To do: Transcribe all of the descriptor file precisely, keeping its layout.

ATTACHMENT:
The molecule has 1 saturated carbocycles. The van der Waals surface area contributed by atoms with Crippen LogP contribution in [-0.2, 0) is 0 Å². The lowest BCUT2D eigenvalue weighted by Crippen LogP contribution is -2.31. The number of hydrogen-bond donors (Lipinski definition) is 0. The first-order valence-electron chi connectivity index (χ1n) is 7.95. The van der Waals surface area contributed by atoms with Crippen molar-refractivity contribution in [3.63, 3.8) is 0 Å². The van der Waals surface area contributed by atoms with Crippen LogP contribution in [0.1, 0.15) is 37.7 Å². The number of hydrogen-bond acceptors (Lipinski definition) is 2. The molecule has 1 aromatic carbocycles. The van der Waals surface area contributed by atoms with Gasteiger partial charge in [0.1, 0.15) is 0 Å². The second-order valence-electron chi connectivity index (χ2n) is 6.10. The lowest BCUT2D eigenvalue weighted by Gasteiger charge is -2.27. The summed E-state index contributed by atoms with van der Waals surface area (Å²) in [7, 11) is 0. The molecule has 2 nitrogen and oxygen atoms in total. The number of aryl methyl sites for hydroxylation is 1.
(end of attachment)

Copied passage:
The molecule has 1 saturated carbocycles. The van der Waals surface area contributed by atoms with Crippen LogP contribution in [-0.2, 0) is 0 Å². The lowest BCUT2D eigenvalue weighted by Crippen LogP contribution is -2.31. The number of hydrogen-bond donors (Lipinski definition) is 0. The first-order valence-electron chi connectivity index (χ1n) is 7.95. The van der Waals surface area contributed by atoms with Crippen molar-refractivity contribution in [3.63, 3.8) is 0 Å². The van der Waals surface area contributed by atoms with Crippen LogP contribution in [0.1, 0.15) is 37.7 Å². The number of hydrogen-bond acceptors (Lipinski definition) is 2. The molecule has 1 aromatic carbocycles. The van der Waals surface area contributed by atoms with Gasteiger partial charge in [0.1, 0.15) is 0 Å². The second-order valence-electron chi connectivity index (χ2n) is 6.10. The lowest BCUT2D eigenvalue weighted by Gasteiger charge is -2.27. The summed E-state index contributed by atoms with van der Waals surface area (Å²) in [7, 11) is 0. The molecule has 2 nitrogen and oxygen atoms in total. The number of aryl methyl sites for hydroxylation is 1.